Dementia can be prevented and its symptoms reversed
We all know that dementia is a terrible condition. And when it is predicted that by 2025 around 1 million people in the UK will be living with dementia, it is quite terrifying that the conventional view is that little if anything can be done to prevent the condition and that dementia cannot be reversed. The NHS states: “Although there is no cure for dementia at present, if it’s diagnosed in the early stages, there are ways you can slow it down and maintain mental function.” But according to some health professionals, far more can be done to stop and reverse the symptoms of this terrible decline in brain health.
Anna Betz is a Medical Herbalist, Nutritionist & NHS Senior Practitioner in Mental Health. Find out more about her research, and that of other medical professionals, showing how dementia CAN be prevented and its symptoms CAN be reversed.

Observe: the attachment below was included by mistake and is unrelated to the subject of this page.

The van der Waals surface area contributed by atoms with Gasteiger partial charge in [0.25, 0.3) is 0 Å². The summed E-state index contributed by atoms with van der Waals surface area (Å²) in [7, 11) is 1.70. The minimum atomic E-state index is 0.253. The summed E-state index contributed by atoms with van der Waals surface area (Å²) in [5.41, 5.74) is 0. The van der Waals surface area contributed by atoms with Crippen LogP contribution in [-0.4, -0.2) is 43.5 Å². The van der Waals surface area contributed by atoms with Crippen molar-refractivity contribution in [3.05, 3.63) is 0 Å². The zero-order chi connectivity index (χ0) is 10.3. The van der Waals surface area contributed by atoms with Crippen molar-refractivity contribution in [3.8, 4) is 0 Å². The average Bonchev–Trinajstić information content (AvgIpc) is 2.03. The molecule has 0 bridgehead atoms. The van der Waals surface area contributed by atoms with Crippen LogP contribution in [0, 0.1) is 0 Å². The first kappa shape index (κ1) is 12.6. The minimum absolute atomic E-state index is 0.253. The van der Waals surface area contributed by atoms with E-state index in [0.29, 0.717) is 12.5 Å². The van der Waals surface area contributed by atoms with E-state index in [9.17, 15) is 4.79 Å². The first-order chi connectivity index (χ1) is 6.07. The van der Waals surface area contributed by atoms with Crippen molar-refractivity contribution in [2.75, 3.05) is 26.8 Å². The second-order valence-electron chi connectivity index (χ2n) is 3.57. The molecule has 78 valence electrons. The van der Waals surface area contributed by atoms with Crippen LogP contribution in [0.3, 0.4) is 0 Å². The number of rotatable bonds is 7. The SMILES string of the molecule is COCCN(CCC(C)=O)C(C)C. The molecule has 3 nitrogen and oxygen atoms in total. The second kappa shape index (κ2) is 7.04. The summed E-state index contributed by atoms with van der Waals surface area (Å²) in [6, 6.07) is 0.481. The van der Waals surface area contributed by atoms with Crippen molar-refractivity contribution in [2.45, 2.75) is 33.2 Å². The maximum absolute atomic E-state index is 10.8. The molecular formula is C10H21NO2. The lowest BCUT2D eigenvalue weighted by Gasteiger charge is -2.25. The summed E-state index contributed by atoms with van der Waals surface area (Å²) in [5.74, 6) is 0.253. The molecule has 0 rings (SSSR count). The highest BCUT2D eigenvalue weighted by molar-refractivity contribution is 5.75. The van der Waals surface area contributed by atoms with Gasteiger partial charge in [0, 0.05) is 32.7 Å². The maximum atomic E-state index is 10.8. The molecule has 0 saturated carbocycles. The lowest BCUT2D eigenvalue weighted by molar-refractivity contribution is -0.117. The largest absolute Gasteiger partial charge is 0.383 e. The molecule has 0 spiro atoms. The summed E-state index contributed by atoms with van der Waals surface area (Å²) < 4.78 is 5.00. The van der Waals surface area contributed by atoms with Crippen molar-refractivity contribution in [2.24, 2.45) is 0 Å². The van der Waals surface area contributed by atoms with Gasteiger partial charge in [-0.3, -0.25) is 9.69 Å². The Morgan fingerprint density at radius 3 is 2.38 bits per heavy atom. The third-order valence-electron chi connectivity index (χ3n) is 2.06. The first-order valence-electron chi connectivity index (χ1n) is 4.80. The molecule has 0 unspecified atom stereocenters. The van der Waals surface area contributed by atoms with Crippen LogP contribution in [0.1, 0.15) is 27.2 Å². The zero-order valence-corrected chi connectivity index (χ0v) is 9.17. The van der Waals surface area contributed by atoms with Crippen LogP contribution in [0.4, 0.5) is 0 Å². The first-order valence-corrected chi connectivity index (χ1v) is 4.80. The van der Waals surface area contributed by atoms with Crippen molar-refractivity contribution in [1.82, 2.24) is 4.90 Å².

Signs that the field of dementia is finally shifting towards prevention
Narrow perspectives have lead to poor outcomes
by Anna Betz
Alzheimer’s drug trials
“Doing the same thing over and over again, but expecting different results” – that was Einstein’s definition of insanity. But look around you and reflect on how often we find this madness? Why is that we have such a habit of doing the same thing over and over again, even when we keep getting poor outcomes?
When Alzheimers drug trials have a 99.6% failure rate which is much worse than the failure rates for any other drug, then wouldn’t we do well to rethink and look at areas where we can make a difference and where others have been making a real difference already? (1)
Understanding the neurodegenerative process